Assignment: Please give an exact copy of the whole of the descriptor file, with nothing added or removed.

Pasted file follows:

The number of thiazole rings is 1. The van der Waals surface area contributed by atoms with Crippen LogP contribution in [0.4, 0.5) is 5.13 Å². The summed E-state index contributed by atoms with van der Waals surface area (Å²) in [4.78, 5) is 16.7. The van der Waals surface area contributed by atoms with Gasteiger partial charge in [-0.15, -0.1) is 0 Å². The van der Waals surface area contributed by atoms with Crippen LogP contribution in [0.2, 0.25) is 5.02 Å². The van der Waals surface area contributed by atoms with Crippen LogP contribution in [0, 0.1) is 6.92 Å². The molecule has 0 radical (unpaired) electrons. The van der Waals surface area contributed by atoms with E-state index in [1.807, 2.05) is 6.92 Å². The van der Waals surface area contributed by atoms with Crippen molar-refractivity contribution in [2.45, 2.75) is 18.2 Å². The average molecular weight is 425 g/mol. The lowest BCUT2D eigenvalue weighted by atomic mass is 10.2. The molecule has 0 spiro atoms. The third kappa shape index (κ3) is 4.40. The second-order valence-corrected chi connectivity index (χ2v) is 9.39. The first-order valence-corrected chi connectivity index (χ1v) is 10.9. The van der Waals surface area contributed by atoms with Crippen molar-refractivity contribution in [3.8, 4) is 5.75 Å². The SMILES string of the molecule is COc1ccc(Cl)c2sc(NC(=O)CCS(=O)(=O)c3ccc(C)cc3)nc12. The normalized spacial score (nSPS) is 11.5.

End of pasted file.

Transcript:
The number of thiazole rings is 1. The van der Waals surface area contributed by atoms with Crippen LogP contribution in [0.4, 0.5) is 5.13 Å². The summed E-state index contributed by atoms with van der Waals surface area (Å²) in [4.78, 5) is 16.7. The van der Waals surface area contributed by atoms with Gasteiger partial charge in [-0.15, -0.1) is 0 Å². The van der Waals surface area contributed by atoms with Crippen LogP contribution in [0.2, 0.25) is 5.02 Å². The van der Waals surface area contributed by atoms with Crippen LogP contribution in [0, 0.1) is 6.92 Å². The molecule has 0 radical (unpaired) electrons. The van der Waals surface area contributed by atoms with E-state index in [1.807, 2.05) is 6.92 Å². The van der Waals surface area contributed by atoms with Crippen molar-refractivity contribution in [2.45, 2.75) is 18.2 Å². The average molecular weight is 425 g/mol. The lowest BCUT2D eigenvalue weighted by atomic mass is 10.2. The molecule has 0 spiro atoms. The third kappa shape index (κ3) is 4.40. The second-order valence-corrected chi connectivity index (χ2v) is 9.39. The first-order valence-corrected chi connectivity index (χ1v) is 10.9. The van der Waals surface area contributed by atoms with Crippen molar-refractivity contribution in [3.8, 4) is 5.75 Å². The SMILES string of the molecule is COc1ccc(Cl)c2sc(NC(=O)CCS(=O)(=O)c3ccc(C)cc3)nc12. The normalized spacial score (nSPS) is 11.5.